Cover: Zero Days, Thousands of Nights

Zero Days, Thousands of Nights

The Life and Times of Zero-Day Vulnerabilities and Their Exploits

Published Mar 9, 2017

by Lillian Ablon, Andy Bogart


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لا نهار وآلاف الليالي المظلمة: دورة حياة ثغرات يوم الصفر وبرمجيات إكسبلويت وأوقات ظهورها

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Research Questions

  1. What are the possible "life statuses" of a zero-day vulnerability, beyond simply alive (undisclosed) and dead (known)?
  2. What is the average lifespan of a zero-day vulnerability, and what constitutes a particularly short or long life?
  3. Are there characteristics of zero-day vulnerabilities that are associated with a long or short lifespan?
  4. What is the likelihood of another party discovering a zero-day vulnerability within a given time period?
  5. How long does it typically take to develop an exploit for a zero-day vulnerability, and what are some of the costs involved?
  6. What factors should governments consider in deciding whether or not to stockpile (i.e., keep private) zero-day vulnerabilities?

Zero-day vulnerabilities — software vulnerabilities for which no patch or fix has been publicly released — and their exploits are useful in cyber operations — whether by criminals, militaries, or governments — as well as in defensive and academic settings.

This report provides findings from real-world zero-day vulnerability and exploit data that could augment conventional proxy examples and expert opinion, complement current efforts to create a framework for deciding whether to disclose or retain a cache of zero-day vulnerabilities and exploits, inform ongoing policy debates regarding stockpiling and vulnerability disclosure, and add extra context for those examining the implications and resulting liability of attacks and data breaches for U.S. consumers, companies, insurers, and for the civil justice system broadly.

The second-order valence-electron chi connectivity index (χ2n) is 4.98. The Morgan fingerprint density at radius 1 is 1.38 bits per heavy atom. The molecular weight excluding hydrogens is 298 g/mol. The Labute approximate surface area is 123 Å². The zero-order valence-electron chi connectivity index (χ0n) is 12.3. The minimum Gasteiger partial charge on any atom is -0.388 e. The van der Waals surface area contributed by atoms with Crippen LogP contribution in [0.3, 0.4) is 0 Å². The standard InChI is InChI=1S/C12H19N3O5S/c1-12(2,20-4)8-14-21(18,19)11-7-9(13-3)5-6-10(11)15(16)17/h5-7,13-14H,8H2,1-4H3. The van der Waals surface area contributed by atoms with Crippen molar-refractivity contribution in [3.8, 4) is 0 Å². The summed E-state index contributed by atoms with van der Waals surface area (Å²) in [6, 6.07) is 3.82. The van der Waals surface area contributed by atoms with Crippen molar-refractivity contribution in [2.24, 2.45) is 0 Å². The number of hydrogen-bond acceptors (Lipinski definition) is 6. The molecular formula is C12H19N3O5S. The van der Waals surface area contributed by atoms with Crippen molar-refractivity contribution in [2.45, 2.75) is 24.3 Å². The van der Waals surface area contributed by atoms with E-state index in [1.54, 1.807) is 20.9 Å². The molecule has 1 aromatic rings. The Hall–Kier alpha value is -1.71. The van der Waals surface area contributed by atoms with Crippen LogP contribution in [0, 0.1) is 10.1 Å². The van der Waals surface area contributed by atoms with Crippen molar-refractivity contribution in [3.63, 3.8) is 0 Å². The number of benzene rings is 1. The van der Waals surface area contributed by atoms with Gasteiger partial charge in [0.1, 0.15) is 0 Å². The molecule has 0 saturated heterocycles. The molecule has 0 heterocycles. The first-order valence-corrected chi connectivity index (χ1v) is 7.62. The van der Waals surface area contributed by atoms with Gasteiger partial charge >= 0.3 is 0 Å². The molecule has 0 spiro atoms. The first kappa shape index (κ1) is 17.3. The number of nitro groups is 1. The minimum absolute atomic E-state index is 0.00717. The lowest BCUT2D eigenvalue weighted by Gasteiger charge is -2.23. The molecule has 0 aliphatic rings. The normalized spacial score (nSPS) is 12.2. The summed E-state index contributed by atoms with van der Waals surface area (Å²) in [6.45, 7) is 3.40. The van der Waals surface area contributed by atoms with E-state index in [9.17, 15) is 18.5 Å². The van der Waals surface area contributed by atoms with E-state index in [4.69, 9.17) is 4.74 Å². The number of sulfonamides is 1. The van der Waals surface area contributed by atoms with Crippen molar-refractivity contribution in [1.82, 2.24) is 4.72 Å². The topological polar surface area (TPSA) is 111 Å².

The authors provide insights about the zero-day vulnerability research and exploit development industry; give information on what proportion of zero-day vulnerabilities are alive (undisclosed), dead (known), or somewhere in between; and establish some baseline metrics regarding the average lifespan of zero-day vulnerabilities, the likelihood of another party discovering a vulnerability within a given time period, and the time and costs involved in developing an exploit for a zero-day vulnerability.

Key Findings

"Alive" Versus "Dead" Is Too Simplistic

  • Vulnerabilities that are alive (publicly unknown) are those that are actively sought out by defenders — called "living" vulnerabilities — or those that will remain in a product in perpetuity because the vendor no longer maintains the code or issues updates — called "immortal" vulnerabilities.
  • Among vulnerabilities that are dead (publicly known), many are disclosed with a security advisory or patch, but in other cases developers or vulnerability researchers post online about a vulnerability but no security advisory is issued.
  • There are still other vulnerabilities that are quasi-alive ("zombies"), because, due to code revisions, they can be exploited in older versions but not the latest version of a product.

Longevity and Discovery by Others

  • Zero-day exploits and their underlying vulnerabilities have a rather long average life expectancy (6.9 years). Only 25 percent of vulnerabilities do not survive to 1.51 years, and only 25 percent live more than 9.5 years.
  • No vulnerability characteristics indicated a long or short life; however, future analyses may want to examine Linux versus other platform types, the similarity of open and closed source code, and exploit class type.
  • For a given stockpile of zero-day vulnerabilities, after a year, approximately 5.7 percent have been publicly discovered and disclosed by another entity.

Time and Costs Involved in Developing Zero-Day Exploits

  • Once an exploitable vulnerability has been found, time to develop a fully functioning exploit is relatively fast, with a median time of 22 days.
  • The cost to develop an exploit can rely on many factors, including the time to find a viable vulnerability, time to develop an exploit, the time and costs involved in testing and analysis, the time to integrate an exploit into other ongoing operations, the salaries of the researchers involved, and the likelihood of having to revisit the exploit and update it in response to code revisions.

This project is a RAND Venture. Funding for this venture was provided by philanthropic contributions from RAND supporters and income from operations. The research was conducted by the RAND Institute for Civil Justice (ICJ) within RAND Justice, Infrastructure, and Environment.

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